To investigate the impact of the Wuhan travel ban on the spread of COVID-19, the authors first evaluated the effectiveness of this ban on stopping the movement of people.

      The evaluation was realized by comparing the travel data from the year 2020 with those from the previous two years.

      Note that the start and end of the time period of records are fixed with reference to the date of Spring Festival, which, however, varies from year to year.

    10. These data include the numbers of COVID-19 cases reported each day in each city of China, information on 4.3 million human movements from Wuhan city, and data on the timing and type of transmission control measures implemented across cities of China.

      For the quantitative analysis—linear regression in this work— the input data include official reports of the health commission, mobile phone data, and travel information recorded in online databases.

      For details regarding the time span of the data sets and the means of data acquisition, please refer to the first two sections of the Materials and Methods described in the Supplementary Materials.

    11. during the first 50 days of the COVID-19 epidemic in China, from 31 December 2019 to 19 February 2020

      The authors focused on the first 50 days since the detection of the first COVID-19 case in Wuhan. They summarized the timeline for the implementation of key control measures over this period in Fig. 1.

    1. We estimated robustness of animals to the extirpation of plants (assuming bottom-up control) and robustness of plants to the extirpation of animals (top-down control). We simulated two scenarios, one in which order of extirpation was random and another—more extreme—scenario in which order was from the most generalist to the most specialist species. After using a null model correction on each metric to account for variation in sampling intensity and network dimensions across studies (14), we compared the 95% confidence intervals for the O‘ahu networks with the global dataset.

      The authors designed hypothetical scenarios where generalist or specialist species in a network went extinct, then determined the severity of these extinctions by measuring the amount of additional species that would (theoretically) go extinct as a consequence.

      The use of a null model ensures that the results found by these simulations are not a coincidence, that is, not due to chance.

    2. We assembled and analyzed a dataset of 42 avian SDNs encompassing a broad geographical range, with data from islands (n = 17) and continents (n = 25) in tropical (n = 18) and nontropical (n = 24) areas (table S12). Although some of the other SDNs in the analyses included introduced species [e.g., (7, 34)], SDNs on O‘ahu present an extreme case of dominance by introduced species (>50%), coupled with extinction of all native frugivorous birds

      The authors surveyed data from seed dispersal networks across a variety of habitats, noting that O'ahu was unique in that the majority of its population was mostly made up of introduced species, with the original bird species of the island going extinct.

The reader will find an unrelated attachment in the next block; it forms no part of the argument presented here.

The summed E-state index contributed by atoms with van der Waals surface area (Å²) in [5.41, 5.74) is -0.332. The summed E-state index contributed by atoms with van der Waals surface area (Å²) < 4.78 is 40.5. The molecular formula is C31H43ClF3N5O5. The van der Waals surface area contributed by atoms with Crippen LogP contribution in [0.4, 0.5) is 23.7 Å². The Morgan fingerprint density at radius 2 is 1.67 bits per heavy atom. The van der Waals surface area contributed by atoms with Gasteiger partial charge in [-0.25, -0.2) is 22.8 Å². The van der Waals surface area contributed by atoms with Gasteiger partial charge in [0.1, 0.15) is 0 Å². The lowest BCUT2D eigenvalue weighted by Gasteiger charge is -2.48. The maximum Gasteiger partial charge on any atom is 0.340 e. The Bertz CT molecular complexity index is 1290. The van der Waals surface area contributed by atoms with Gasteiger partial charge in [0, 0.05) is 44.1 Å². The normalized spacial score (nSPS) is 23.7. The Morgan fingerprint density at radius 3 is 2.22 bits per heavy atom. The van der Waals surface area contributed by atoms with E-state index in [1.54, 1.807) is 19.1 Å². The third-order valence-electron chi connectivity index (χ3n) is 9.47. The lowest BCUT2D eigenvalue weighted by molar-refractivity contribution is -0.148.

3. To what extent are introduced species integrated into seed dispersal networks (SDNs), and do introduced dispersers replace extinct native animals? To investigate these questions, we examined interactions based on 3278 fecal samples from 21 bird species [tables S1 to S3 and (13)] collected over 3 years at seven sites encompassing broad environmental variation across Oʻahu (fig. S1 and table S1).

      With the original bird species extinct, how well does the introduced bird species spread the seeds of native plants? Does this newer bird species show a preference toward introduced species of plants?

      To address these questions, the authors collected poop samples over the course of 3 years from 21 different birds found in 7 different locations across the island of O'ahu. The supplemental figure 1 and table 1 describe the 7 locations' average rainfall, coordinates, and elevation to demonstrate the diversity of these areas. Another set of tables listed the different species and plants (introduced and native) found at each site.

    4. The statistical significance of the observed topological patterns was assessed by contrasting observed values for each metric with the confidence interval from null models (13)

      To determine if an observation is a consequence of a measured phenomenon, and not by chance, researchers must test (and reject) the null hypothesis. A null hypothesis states that a result or observation is due to chance, and so should be disregarded as insignificant. When researchers can reject the null hypothesis, that means their results from a study were not due by chance.

      In this case, the authors test the significance of the identified patterns in the network by comparing these values to a null model, a generated collection of values randomized to produce a pattern based on no ecological mechanism (Gotelli and Graves, 1996). If the observed values differ from the range of null values defined by the null model's confidence interval, they are considered significant.

    1. total ozone column measurements from the South Pole station

      Total ozone column data can be obtained by combining balloon data with data measured using satellites.

      Satellites are able to obtain data at higher altitudes than balloons, which are limited to around 30 kilometers.

    2. The historic discovery of the Antarctic ozone hole was based on observations taken in October (1), and healing cannot be considered complete until the ozone hole ceases to occur in that month, which is expected around mid-century (2, 28). However, October need not be the month when the onset of the healing process occurs.